Surgery is a diverse area, and one which can be quite unfamiliar for many pharmacy professionals. At first glance it might appear to be daunting – with confusing terminology and procedures with complex names. Even without knowing the intricate details of surgical procedures, pharmacy professionals can still make a valuable contribution to the care of surgical patients.
There are many aspects of surgery that benefit from pharmacy input. These include antibiotic prophylaxis choices, appropriate management of venous thromboembolism risk and choices of fluids, as well as making appropriate recommendations for the management of medicines around the time of surgery.
While this area may seem more relevant to pharmacy teams working in acute settings, pharmacy teams working in primary care will still speak to patients before or after surgery, and can offer valuable advice about their medicines.
Looking at the resources on this learning gateway will help you to develop your knowledge and confidence in speaking to patients who are undergoing surgery, and to make suitable recommendations to support their care.
This guideline covers care for adults (aged 18 and over) having elective or emergency surgery, including dental surgery. It covers all phases of perioperative care, from the time people are booked for surgery until they are discharged afterward. The guideline includes recommendations on preparing for surgery, keeping people safe during surgery and pain relief during recovery.
The Handbook of Perioperative Medicines UKCPA aims to provide national guidance to professionals working in this area of medicine, to ensure unified practice for the management of patients’ regular medicines in the perioperative period.
This guideline covers safe and effective use of medicines in health and social care for people taking 1 or more medicines. It aims to ensure that medicines provide the greatest possible benefit to people by encouraging medicines reconciliation, medication review, and the use of patient decision aids.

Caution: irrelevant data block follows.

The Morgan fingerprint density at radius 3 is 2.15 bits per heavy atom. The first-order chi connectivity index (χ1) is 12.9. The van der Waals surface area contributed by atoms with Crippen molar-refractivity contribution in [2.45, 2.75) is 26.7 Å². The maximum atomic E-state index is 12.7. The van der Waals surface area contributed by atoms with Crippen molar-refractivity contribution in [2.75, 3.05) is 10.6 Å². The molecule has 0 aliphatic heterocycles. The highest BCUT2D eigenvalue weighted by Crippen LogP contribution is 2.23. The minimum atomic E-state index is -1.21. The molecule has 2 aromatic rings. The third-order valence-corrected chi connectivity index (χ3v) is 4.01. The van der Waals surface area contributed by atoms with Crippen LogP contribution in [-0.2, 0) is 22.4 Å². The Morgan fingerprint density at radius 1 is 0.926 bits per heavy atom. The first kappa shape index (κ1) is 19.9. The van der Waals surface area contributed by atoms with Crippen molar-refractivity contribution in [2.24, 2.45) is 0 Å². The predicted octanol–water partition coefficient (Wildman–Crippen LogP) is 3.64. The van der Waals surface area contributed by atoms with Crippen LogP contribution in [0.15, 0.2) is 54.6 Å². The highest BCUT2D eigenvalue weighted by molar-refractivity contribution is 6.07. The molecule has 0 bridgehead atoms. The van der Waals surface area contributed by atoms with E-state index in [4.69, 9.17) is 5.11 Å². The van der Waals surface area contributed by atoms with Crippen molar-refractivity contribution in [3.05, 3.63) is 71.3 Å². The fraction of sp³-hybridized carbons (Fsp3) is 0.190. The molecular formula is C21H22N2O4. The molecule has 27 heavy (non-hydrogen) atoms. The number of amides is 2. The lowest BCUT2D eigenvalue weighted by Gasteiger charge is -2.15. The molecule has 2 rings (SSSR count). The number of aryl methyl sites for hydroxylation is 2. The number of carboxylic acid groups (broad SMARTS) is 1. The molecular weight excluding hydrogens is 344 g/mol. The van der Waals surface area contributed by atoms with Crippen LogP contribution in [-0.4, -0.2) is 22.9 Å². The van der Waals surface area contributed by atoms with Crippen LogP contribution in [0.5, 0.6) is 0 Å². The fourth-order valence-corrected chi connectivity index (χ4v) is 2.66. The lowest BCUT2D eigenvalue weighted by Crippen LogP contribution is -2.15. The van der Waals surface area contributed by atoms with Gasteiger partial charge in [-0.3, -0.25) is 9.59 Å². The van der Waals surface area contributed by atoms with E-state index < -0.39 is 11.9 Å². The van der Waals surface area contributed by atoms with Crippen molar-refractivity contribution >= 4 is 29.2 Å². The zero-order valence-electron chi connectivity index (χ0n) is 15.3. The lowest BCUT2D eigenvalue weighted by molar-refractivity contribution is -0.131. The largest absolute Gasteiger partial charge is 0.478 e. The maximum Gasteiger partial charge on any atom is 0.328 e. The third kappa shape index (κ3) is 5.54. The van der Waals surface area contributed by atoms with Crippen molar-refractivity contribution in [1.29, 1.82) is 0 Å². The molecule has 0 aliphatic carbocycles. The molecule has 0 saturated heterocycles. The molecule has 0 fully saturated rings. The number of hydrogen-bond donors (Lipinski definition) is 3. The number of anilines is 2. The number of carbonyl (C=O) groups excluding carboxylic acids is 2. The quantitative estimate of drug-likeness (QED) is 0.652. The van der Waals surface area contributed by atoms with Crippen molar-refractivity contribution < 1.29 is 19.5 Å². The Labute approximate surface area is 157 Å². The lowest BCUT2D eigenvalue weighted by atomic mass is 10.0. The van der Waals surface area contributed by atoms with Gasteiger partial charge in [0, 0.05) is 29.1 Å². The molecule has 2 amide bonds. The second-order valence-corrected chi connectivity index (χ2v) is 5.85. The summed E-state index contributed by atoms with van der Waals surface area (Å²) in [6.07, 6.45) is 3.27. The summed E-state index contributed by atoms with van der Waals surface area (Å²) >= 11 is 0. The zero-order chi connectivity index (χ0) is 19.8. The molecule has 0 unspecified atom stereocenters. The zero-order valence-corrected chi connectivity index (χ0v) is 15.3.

This guideline covers routine preoperative tests for people aged over 16 who are having elective surgery. It aims to reduce unnecessary testing by advising which tests to offer people before minor, intermediate and major or complex surgery, taking into account specific comorbidities (cardiovascular, renal and respiratory conditions and diabetes and obesity). It does not cover pregnant women or people having cardiothoracic procedures or neurosurgery.
This guideline covers the general principles for managing intravenous (IV) fluid therapy in hospital inpatients aged 16 and over with a range of conditions. It aims to help prescribers understand the optimal amount and composition of IV fluids to be administered and the best rate at which to give them, to improve fluid prescribing and outcomes among people in hospital. It does not cover pregnant women, and those with severe liver or renal disease, diabetes or burns.
This guideline covers preventing and treating surgical site infections in adults, young people and children who are having a surgical procedure involving a cut through the skin. It focuses on methods used before, during and after surgery to minimise the risk of infection.
This guideline covers general principles for managing intravenous (IV) fluids for children and young people under 16 years, including assessing fluid and electrolyte status and prescribing IV fluid therapy. It applies to a range of conditions and different settings. It does not include recommendations relating to specific conditions. This guideline represents a major opportunity to improve patient safety for children and young people having IV fluid therapy in hospital.
This guideline covers assessing and reducing the risk of venous thromboembolism (VTE or blood clots, including deep vein thrombosis and pulmonary embolism) in people aged 16 and over in hospital. It aims to help healthcare professionals identify people most at risk and describes interventions that can be used to reduce the risk of VTE.
The Centre for Perioperative Care (CPOC) is a cross-organisational, multidisciplinary initiative led by the Royal College of Anaesthetists to facilitate cross-organisational working on perioperative care for patient benefit.
CPOC is a partnership between patients and the public, other professional stakeholders including Medical Royal Colleges, NHS England and the equivalent bodies responsible for healthcare in the other UK devolved nations.
CPOC produces guidance and resources as an aid to support health care professionals in perioperative care eg, the Guideline for Perioperative Care for People with Diabetes Mellitus Undergoing Elective and Emergency Surgery.
UK Health Security Agency (UKHSA) helps hospitals record incidents of surgical site infection (SSI), to help improve surgical practice and prevent further infections.
The Joint British Diabetes Societies (JBDS) for Inpatient Care group was created in 2008 to ‘deliver a set of diabetes inpatient guidelines and proposed standards of care within secondary care organisations’. It’s overall aim is to improve inpatient diabetes care through the development and use of high-quality, evidence-based guidelines, and through better inpatient care pathways. The JBDS–IP group was created and supported by Diabetes UK, Association of British Clinical Diabetologists (ABCD) and the Diabetes Inpatient Specialist Nurse (DISN) UK group, and works with NHS England, Training Research and Education for Nurses in Diabetes (TREND-UK) and with other professional organisations.
Please help us improve our website by letting us know what you like and reporting anything that isn't quite right.